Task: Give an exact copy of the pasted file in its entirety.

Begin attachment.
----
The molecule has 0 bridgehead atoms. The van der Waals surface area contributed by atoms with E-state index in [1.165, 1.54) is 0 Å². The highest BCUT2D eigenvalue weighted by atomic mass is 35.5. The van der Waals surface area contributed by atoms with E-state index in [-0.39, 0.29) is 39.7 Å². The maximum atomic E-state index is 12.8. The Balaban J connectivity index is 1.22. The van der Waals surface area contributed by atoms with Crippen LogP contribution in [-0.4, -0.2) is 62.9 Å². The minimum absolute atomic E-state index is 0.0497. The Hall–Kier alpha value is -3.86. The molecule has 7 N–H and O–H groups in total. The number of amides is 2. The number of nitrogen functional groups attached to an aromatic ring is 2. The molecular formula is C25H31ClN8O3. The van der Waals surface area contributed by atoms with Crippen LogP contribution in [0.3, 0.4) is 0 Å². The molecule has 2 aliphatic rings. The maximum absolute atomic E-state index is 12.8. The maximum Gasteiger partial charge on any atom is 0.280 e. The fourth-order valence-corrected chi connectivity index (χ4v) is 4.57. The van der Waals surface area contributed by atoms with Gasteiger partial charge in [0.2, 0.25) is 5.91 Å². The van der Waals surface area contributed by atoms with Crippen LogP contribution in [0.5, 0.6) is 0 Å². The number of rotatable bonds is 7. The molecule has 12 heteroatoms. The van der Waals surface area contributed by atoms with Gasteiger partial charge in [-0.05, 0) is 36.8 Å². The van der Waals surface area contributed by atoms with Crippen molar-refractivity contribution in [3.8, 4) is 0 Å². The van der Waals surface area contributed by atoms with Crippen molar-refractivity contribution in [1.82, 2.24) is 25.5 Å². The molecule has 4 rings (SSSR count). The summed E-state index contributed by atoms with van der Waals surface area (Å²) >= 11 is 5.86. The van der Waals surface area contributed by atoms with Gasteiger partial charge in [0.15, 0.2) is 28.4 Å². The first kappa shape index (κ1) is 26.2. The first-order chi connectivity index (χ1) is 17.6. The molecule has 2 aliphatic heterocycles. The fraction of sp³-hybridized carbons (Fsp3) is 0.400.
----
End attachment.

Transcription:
The molecule has 0 bridgehead atoms. The van der Waals surface area contributed by atoms with E-state index in [1.165, 1.54) is 0 Å². The highest BCUT2D eigenvalue weighted by atomic mass is 35.5. The van der Waals surface area contributed by atoms with E-state index in [-0.39, 0.29) is 39.7 Å². The maximum atomic E-state index is 12.8. The Balaban J connectivity index is 1.22. The van der Waals surface area contributed by atoms with Crippen LogP contribution in [-0.4, -0.2) is 62.9 Å². The minimum absolute atomic E-state index is 0.0497. The Hall–Kier alpha value is -3.86. The molecule has 7 N–H and O–H groups in total. The number of amides is 2. The number of nitrogen functional groups attached to an aromatic ring is 2. The molecular formula is C25H31ClN8O3. The van der Waals surface area contributed by atoms with Crippen LogP contribution in [0.3, 0.4) is 0 Å². The molecule has 2 aliphatic rings. The maximum absolute atomic E-state index is 12.8. The maximum Gasteiger partial charge on any atom is 0.280 e. The fourth-order valence-corrected chi connectivity index (χ4v) is 4.57. The van der Waals surface area contributed by atoms with Gasteiger partial charge in [0.2, 0.25) is 5.91 Å². The van der Waals surface area contributed by atoms with Crippen LogP contribution in [0.5, 0.6) is 0 Å². The number of rotatable bonds is 7. The molecule has 12 heteroatoms. The van der Waals surface area contributed by atoms with Gasteiger partial charge in [-0.05, 0) is 36.8 Å². The van der Waals surface area contributed by atoms with Crippen molar-refractivity contribution in [3.8, 4) is 0 Å². The van der Waals surface area contributed by atoms with Crippen molar-refractivity contribution in [1.82, 2.24) is 25.5 Å². The molecule has 4 rings (SSSR count). The summed E-state index contributed by atoms with van der Waals surface area (Å²) >= 11 is 5.86. The van der Waals surface area contributed by atoms with Gasteiger partial charge in [0.15, 0.2) is 28.4 Å². The first kappa shape index (κ1) is 26.2. The first-order chi connectivity index (χ1) is 17.6. The molecule has 2 aliphatic heterocycles. The fraction of sp³-hybridized carbons (Fsp3) is 0.400.